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  • Developing the Art of Games

    [04.20.10]
    - Anand Chotai
  •  Are games art? The question has been floating around for some time, and while the issue of what is or isn't art may be entirely subjective there is little doubt that the games industry is getting less recognition as an art form than its two close cousins: film and publishing. The approach to addressing this tends to focus on creating games with better stories, better character development, games that attempt to evoke more emotions -- make people cry -- basically more of the things that make a movie or novel great; but games are not movies or novels.

    The medium of play is a unique medium, with different tools than those of the other arts, as we will be investigating in this article. This is not to say that narratives have no role to play in games, whether it is a story told by the developer or a game that facilitates player narratives; the interactive aspect of games can be used to enhance any story. What I will attempt to show is that the tools that make-up the medium of play are not being used to anywhere near their full potential, and this will need to be addressed if games are to be more widely considered as art.

    A core principle of art is that it touches the soul of its audience; a person should come away feeling enriched, changed in some way. Developers will need to begin asking questions such as: Why do people love to play games? What do people (and animals for that matter) get out of playing games? Understanding this, we can take our talent for keeping people entertained, and turn it to creating more enriching experiences for people -- experiences that they can apply to their lives after they put the controller down.

    Games as Microcosms

    Play evolved as a method of teaching skills. We're hard-wired to enjoy games because they provide an excellent way to learn about the rules that exist in the real world. Games provide a unique microcosm, in which we can make mistakes, try new things, and figure out the underlying rules, without fear of death or injury. Young predatory animals grow up playing games that teach them the skills to some day fight with each other for territory and mates, and to hunt and catch prey [1]. Modern technology has opened up enormous doors to how complex, interactive, and fun games can be, but at heart the principle is the same.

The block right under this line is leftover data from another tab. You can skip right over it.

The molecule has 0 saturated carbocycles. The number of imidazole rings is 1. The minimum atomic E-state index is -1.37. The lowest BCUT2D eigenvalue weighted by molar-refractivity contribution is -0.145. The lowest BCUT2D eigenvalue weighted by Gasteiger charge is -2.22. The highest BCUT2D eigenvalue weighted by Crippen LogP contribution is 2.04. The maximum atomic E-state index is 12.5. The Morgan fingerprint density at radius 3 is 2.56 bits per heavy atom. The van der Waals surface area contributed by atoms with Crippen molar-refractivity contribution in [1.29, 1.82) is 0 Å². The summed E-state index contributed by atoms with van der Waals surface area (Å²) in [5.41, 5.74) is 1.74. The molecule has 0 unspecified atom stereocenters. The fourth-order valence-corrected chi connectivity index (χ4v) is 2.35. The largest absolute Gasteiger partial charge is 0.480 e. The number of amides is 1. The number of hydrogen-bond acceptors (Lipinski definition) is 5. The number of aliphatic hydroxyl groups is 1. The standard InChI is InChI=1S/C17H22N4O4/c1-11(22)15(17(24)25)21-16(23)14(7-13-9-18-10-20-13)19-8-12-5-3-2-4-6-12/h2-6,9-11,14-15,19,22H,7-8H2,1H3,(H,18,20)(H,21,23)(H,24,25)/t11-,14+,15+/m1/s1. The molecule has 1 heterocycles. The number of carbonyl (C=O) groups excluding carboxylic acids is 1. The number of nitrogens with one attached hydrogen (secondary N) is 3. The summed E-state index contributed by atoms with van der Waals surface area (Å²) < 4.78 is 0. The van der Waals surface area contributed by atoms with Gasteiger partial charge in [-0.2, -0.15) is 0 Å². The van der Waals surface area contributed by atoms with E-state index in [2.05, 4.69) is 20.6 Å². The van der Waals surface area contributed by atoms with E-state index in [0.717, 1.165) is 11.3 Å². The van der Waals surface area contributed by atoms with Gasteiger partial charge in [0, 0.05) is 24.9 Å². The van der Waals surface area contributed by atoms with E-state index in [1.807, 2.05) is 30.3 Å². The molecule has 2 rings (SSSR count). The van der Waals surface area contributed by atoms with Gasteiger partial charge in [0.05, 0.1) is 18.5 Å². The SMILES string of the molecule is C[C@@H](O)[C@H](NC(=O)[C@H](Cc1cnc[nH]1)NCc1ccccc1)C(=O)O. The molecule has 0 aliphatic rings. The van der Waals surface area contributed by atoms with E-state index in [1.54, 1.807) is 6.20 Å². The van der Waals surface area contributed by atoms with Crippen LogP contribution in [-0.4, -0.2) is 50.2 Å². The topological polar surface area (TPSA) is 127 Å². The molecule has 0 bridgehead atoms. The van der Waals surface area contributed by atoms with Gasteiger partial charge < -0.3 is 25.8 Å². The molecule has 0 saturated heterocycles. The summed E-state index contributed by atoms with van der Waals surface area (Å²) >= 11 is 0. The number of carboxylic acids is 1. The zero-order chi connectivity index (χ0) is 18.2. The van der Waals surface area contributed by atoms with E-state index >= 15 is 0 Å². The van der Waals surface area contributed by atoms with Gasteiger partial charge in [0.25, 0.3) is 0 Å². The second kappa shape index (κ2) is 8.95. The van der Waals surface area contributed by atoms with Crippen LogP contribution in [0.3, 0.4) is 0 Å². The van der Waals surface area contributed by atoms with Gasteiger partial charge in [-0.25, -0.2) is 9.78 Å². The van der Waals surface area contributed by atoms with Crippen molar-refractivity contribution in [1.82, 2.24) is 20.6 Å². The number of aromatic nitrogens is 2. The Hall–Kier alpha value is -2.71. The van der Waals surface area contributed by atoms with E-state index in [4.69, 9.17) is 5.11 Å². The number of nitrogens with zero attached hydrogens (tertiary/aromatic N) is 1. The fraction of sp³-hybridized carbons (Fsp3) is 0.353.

What technology has opened up is the rich world of single-player play. Most forms of play that exist in the natural world involve two or more organisms interacting with one another - challenging one another. The modern video game utilizes the power of the computer to create a 'solo' interactive experience, where the challenges are being posed by the machine. This limits the spontaneity and skill level of most games, but allows for a greater degree of narrative control because the experience is more controlled.

    Mario games present an excellent example of single-player experiences being used to teach a unique skill set. A Mario game will usually have a minimal tutorial, and a simple interface. The early levels will teach a few rudimentary skills -- like how to control the character, defeat basic enemies; although the gamer will be pulling on many of the skills that they learnt from playing previous games.

    Later levels will introduce new skills and allow the player to demonstrate them in a well coordinated way. Finally the player will tie all these skills together and put them to use against a boss of some kind. For the game to remain fun it must continually introduce new challenges that require the player to learn new skills, at a rate that is not too challenging and not too easy.

    The psychologist Mihaly Csikszentmihalyi described the psychology of "Flow" as being the state of mind a person enters when their concentration is completely focused on the task they are doing. Time seems to evaporate and the person enters an altered state where action and awareness merge into one [2]. Much of game design centers on trying to get gamers into a state of Flow. Part of establishing Flow involves balancing the difficulty or learning curve to make it not to easy and not too difficult for the player to learn the skills being presented.

    These skills extend to operating the controller, and part of the difficulty in introducing "non-gamers" to video games is that they do not already have these skills. A non-gamer may say of a hardcore player: 'You make it look so easy.' Not appreciating the immense time and effort that person has spent learning game related skills makes the task look monumental - and in a way playing a game of Mario is a monumental task.

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    [1] Stuart Brown: https://www.ted.com/talks/stuart_brown_says_play_is_more_than_fun_it_s_vital.html

    [2] Creativity: Flow and the Psychology of Discovery and Invention. Mihaly Csikszentmihalyi. New York: Harper Perennial. ISBN 0-06-092820-4

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